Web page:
This is a very dangerous moment for Jesus. His kinsmen recognize that he is leading a kingdom-of-God movement. They interpret it as a revolution, a push for Jewish political independence. Similar attempts had been made by others in Israel’s recent history. This is what the Messiah was supposed to do, so the crowd’s expectations were high. One way these revolutions declared Jewish independence was to stop paying taxes to Rome. But Rome did not tolerate revolutions. People had been executed for previous anti-tax revolutions.

So the question is meant to flush out Jesus, to make him go public either as an anti-tax, and therefore an anti-Roman revolutionary, or as a compromising leader who doesn’t truly oppose Rome and therefore is not truly the Messiah.

Almost everyone in the crowd hoped he would declare an anti-tax stance. For some, this would give them the evidence needed to report him to the authorities. For others, they longed for a leader who would deliver them from Roman rule. And opposing Roman taxes is exactly what the Messiah would do. Regardless of the motivations, Roman justice would be swift and Jesus would be killed. And his enemies would finally be rid of him.

But if he didn’t oppose taxes, it would prove he wasn’t the Messiah and he risked losing the people’s loyalty or worse. So this was a “damned if you do and damned if you don’t” scenario.

All it would take is the wrong statement and the trap would spring. But Jesus recognizes the game they’re playing. He knows this volatile moment requires a pithy proclamation, not a lengthy lecture.

“Bring me a coin,” Jesus requests. And someone produces one. It’s not an ordinary coin. It’s a Roman coin. A hated, despised coin. For stamped on the coin was the image of Caesar and the inscription proclaiming him as “son of god” and “chief priest.” Jews were not supposed to possess images of humans or gods. Yet someone did, as did most in the crowd.

“This image and this inscription. Who do they belong to?” Jesus almost spits it out, disgusted at the coin in his hand. A false ruler professing to be a god.

“Caesar,” is the crowd’s answer.

“Then pay back Caesar in his own coin.” He pauses. “ And pay back God in his own coin!”

The crowd gasps! They know what he’s implying. For each of them has been taught from childhood that they bear the image of God.

And like a flip of a coin, Jesus flips the conversation on the crowd. They were expecting an uncompromising Messianic revolutionary, one who would stick a fist in Rome’s face. But he was exposing their own compromise. Their idea of a revolution was to withhold money from Rome, money they shouldn’t even possess or use. Yet, they carried the despised money in their own pockets and pouches. A people who once declared “God is our King” now lives comfortably under a false king pretending at being a false god.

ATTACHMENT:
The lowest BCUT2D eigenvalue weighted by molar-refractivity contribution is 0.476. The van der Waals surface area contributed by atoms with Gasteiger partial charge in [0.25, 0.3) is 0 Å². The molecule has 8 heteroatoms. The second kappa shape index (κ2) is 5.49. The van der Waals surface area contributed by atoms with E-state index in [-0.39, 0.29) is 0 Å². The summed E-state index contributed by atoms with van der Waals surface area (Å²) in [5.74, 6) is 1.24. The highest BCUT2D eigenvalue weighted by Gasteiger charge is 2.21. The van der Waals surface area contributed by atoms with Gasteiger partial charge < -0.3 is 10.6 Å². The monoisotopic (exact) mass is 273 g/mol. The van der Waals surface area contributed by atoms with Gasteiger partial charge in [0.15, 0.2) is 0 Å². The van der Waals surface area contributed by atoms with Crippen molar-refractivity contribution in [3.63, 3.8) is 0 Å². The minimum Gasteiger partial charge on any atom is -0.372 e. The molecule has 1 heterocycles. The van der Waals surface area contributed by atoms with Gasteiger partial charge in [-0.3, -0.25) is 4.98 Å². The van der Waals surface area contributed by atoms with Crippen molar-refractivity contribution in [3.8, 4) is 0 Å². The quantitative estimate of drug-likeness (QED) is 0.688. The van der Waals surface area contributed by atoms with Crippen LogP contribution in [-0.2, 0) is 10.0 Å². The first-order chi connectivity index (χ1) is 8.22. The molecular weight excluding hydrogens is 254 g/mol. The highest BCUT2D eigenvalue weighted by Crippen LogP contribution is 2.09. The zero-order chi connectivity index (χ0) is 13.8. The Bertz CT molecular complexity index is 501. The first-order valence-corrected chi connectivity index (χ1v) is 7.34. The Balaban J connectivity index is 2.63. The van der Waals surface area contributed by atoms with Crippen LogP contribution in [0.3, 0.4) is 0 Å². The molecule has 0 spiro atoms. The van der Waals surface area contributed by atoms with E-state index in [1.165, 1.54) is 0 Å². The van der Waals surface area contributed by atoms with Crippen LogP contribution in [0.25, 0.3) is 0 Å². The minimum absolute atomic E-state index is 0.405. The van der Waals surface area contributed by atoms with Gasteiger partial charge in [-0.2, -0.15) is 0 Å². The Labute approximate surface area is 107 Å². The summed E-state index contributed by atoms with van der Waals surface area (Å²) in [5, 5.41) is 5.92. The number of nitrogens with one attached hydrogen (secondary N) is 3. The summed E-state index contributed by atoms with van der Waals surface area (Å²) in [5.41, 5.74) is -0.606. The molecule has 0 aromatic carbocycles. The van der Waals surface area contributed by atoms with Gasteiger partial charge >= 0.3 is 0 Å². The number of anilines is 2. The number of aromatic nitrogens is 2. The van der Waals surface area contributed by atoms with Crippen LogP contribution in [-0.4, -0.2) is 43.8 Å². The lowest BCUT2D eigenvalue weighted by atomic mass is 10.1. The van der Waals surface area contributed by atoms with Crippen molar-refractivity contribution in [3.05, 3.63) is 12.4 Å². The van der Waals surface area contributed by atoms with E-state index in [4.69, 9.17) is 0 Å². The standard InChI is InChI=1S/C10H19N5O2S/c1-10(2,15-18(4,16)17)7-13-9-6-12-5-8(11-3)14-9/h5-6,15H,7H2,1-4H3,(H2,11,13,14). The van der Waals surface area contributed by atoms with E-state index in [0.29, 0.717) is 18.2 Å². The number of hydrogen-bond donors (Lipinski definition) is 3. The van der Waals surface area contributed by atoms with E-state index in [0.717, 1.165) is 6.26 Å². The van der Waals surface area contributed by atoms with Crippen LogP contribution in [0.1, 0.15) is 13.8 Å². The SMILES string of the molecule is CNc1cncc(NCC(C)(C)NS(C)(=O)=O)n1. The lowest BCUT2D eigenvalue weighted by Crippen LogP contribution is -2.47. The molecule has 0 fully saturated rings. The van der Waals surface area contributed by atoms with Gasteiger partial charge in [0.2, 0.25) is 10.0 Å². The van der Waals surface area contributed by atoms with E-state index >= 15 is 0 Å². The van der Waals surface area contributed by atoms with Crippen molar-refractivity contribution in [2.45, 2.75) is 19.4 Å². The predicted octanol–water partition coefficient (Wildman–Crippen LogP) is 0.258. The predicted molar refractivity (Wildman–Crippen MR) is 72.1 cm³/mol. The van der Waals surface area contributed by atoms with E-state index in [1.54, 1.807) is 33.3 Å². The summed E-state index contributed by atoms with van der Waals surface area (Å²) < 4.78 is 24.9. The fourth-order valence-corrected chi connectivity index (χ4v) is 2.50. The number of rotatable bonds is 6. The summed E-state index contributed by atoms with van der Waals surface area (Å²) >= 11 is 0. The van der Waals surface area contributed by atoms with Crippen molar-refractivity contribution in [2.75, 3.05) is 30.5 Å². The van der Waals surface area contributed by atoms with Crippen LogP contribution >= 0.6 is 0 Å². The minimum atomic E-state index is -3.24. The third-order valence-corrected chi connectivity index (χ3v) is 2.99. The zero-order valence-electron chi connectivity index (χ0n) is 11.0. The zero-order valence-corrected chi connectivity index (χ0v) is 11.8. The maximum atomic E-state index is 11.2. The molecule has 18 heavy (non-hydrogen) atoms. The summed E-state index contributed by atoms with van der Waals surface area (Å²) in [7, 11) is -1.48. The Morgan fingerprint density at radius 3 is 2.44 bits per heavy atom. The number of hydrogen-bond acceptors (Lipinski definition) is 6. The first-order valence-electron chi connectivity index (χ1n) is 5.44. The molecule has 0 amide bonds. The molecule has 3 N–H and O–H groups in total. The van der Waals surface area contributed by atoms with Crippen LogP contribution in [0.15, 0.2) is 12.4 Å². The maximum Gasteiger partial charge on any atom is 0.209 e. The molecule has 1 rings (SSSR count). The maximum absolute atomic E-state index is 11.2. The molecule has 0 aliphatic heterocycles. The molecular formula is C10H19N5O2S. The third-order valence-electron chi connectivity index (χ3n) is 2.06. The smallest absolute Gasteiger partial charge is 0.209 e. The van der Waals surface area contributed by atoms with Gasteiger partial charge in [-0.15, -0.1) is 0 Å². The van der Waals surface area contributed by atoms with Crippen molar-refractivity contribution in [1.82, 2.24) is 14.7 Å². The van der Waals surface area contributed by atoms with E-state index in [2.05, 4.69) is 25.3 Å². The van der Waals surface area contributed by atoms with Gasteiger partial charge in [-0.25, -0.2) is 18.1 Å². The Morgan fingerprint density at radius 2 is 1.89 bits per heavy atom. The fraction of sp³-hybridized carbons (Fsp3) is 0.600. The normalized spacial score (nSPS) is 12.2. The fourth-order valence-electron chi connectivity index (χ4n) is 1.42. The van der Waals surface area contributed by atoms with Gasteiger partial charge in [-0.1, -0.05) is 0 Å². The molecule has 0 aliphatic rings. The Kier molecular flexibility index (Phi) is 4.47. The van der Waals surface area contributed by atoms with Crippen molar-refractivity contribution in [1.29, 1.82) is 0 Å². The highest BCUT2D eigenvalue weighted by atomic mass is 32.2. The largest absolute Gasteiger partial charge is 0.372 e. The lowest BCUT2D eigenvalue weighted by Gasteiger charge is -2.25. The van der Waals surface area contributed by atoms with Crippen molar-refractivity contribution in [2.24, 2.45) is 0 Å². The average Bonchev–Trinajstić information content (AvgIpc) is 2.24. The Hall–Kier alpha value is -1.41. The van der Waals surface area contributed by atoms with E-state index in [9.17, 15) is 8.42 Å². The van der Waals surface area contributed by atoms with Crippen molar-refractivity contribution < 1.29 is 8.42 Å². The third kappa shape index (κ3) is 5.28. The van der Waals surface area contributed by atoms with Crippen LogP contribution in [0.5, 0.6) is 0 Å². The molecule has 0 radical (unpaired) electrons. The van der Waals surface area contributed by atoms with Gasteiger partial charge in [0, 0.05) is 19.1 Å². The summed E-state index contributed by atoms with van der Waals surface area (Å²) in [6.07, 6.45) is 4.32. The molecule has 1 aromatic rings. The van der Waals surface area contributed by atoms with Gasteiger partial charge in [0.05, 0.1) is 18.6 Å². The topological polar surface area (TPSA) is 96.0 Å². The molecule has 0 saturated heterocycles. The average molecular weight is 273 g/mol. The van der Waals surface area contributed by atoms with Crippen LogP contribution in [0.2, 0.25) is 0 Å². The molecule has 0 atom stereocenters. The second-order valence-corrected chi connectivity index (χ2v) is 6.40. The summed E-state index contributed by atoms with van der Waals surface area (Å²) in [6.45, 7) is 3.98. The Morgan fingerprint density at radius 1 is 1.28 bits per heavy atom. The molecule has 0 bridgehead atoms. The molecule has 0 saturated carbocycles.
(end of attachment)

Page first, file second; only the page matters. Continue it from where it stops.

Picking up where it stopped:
The real revolution isn’t about withholding. If Caesar wants his despicable coins back, then give them to him. They’re his to begin with. And you’re already inwardly compromised and enslaved to his system for having and using the coins.

The true revolution that needs to occur comes about by giving. So more importantly than giving Caesar his coins, give God his “coins,” your lives that bear the stamp of his image. That will change you and then that will impact the world around you. That’s how the real revolution takes place.

You see, Jesus’ answer wasn’t a safe dodge. He was a revolutionary. Just not the kind everyone expected. He knew he was on the road to a crucifixion just like the anti-tax revolutionaries of his past. But his revolutionary world-altering death would be on his own terms. He would not die like those before him, locked in the conventional power struggle with Rome. No. That’s not how false powers are overturned.

When, in loving loyalty, God receives his due — the human “coins” stamped with his image — then the true revolution can begin, a revolution of sacrificial love.

That’s when things really flip.

Human Anger & God’s Justice

we-like-to-bite-srgbThe news on both traditional and social media the past several months continues to remind me of a very poignant truth. James 1:20 says, “Human anger, you see, doesn’t produce God’s justice!”

I get it. There’s a lot of injustice in the world and in our neighborhoods. Civilians and law enforcement officers are being slain. The brokenness of our justice and political systems is more apparent than ever. Our democratic system has devolved into people preparing to vote for a presidential candidate that they believe is less dangerous to our country than the other. We’re prepared to vote for the less of two evils rather than for a candidate we trust and believe in.

We live in volatile times. People are justifiably frustrated and angry. And the abounding click-bait, memes, conspiracy theories and extremely biased reporting are like stones thrown at an already aggravated wasp nest. People are screaming at each other and genuine conversation has stalled.